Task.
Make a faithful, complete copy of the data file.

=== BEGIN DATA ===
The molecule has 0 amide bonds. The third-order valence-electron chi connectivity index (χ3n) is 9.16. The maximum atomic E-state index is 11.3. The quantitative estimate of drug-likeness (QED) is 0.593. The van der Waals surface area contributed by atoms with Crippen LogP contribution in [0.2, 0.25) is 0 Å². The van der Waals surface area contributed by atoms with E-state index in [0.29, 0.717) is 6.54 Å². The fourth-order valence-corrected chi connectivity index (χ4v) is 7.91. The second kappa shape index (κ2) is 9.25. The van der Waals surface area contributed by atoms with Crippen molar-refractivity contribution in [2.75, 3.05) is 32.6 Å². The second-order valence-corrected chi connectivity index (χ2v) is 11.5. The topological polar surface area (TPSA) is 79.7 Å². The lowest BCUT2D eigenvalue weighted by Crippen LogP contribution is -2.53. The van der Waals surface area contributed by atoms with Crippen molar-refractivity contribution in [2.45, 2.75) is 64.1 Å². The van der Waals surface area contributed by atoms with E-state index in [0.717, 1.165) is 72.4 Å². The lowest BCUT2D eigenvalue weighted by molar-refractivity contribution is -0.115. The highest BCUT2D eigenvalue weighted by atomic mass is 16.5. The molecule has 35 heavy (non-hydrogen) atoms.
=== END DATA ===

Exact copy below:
The molecule has 0 amide bonds. The third-order valence-electron chi connectivity index (χ3n) is 9.16. The maximum atomic E-state index is 11.3. The quantitative estimate of drug-likeness (QED) is 0.593. The van der Waals surface area contributed by atoms with Crippen LogP contribution in [0.2, 0.25) is 0 Å². The van der Waals surface area contributed by atoms with E-state index in [0.29, 0.717) is 6.54 Å². The fourth-order valence-corrected chi connectivity index (χ4v) is 7.91. The second kappa shape index (κ2) is 9.25. The van der Waals surface area contributed by atoms with Crippen molar-refractivity contribution in [2.75, 3.05) is 32.6 Å². The second-order valence-corrected chi connectivity index (χ2v) is 11.5. The topological polar surface area (TPSA) is 79.7 Å². The lowest BCUT2D eigenvalue weighted by Crippen LogP contribution is -2.53. The van der Waals surface area contributed by atoms with Crippen molar-refractivity contribution in [2.45, 2.75) is 64.1 Å². The van der Waals surface area contributed by atoms with E-state index in [0.717, 1.165) is 72.4 Å². The lowest BCUT2D eigenvalue weighted by molar-refractivity contribution is -0.115. The highest BCUT2D eigenvalue weighted by atomic mass is 16.5. The molecule has 35 heavy (non-hydrogen) atoms.